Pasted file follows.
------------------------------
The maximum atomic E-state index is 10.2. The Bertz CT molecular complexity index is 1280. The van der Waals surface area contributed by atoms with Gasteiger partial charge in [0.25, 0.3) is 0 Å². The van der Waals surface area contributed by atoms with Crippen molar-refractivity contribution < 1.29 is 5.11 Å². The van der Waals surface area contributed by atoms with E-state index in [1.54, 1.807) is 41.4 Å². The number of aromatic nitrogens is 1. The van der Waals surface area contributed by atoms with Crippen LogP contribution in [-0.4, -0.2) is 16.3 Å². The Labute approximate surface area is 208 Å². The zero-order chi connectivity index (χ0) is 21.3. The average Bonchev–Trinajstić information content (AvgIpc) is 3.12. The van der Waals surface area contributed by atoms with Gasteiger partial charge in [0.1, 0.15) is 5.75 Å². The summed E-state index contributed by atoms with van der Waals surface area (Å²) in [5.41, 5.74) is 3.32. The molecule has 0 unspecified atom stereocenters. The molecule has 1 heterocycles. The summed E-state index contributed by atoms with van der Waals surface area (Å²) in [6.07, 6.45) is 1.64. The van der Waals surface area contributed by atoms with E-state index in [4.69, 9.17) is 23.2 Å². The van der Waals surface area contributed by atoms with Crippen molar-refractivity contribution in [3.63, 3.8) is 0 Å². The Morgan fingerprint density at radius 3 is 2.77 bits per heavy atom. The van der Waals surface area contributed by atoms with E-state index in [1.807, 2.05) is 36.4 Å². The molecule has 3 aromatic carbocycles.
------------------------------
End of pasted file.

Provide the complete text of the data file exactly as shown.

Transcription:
The maximum atomic E-state index is 10.2. The Bertz CT molecular complexity index is 1280. The van der Waals surface area contributed by atoms with Gasteiger partial charge in [0.25, 0.3) is 0 Å². The van der Waals surface area contributed by atoms with Crippen molar-refractivity contribution < 1.29 is 5.11 Å². The van der Waals surface area contributed by atoms with E-state index in [1.54, 1.807) is 41.4 Å². The number of aromatic nitrogens is 1. The van der Waals surface area contributed by atoms with Crippen LogP contribution in [-0.4, -0.2) is 16.3 Å². The Labute approximate surface area is 208 Å². The zero-order chi connectivity index (χ0) is 21.3. The average Bonchev–Trinajstić information content (AvgIpc) is 3.12. The van der Waals surface area contributed by atoms with Gasteiger partial charge in [0.1, 0.15) is 5.75 Å². The summed E-state index contributed by atoms with van der Waals surface area (Å²) in [5.41, 5.74) is 3.32. The molecule has 0 unspecified atom stereocenters. The molecule has 1 heterocycles. The summed E-state index contributed by atoms with van der Waals surface area (Å²) in [6.07, 6.45) is 1.64. The van der Waals surface area contributed by atoms with E-state index in [4.69, 9.17) is 23.2 Å². The van der Waals surface area contributed by atoms with Crippen molar-refractivity contribution in [3.63, 3.8) is 0 Å². The Morgan fingerprint density at radius 3 is 2.77 bits per heavy atom. The van der Waals surface area contributed by atoms with E-state index in [1.807, 2.05) is 36.4 Å². The molecule has 3 aromatic carbocycles.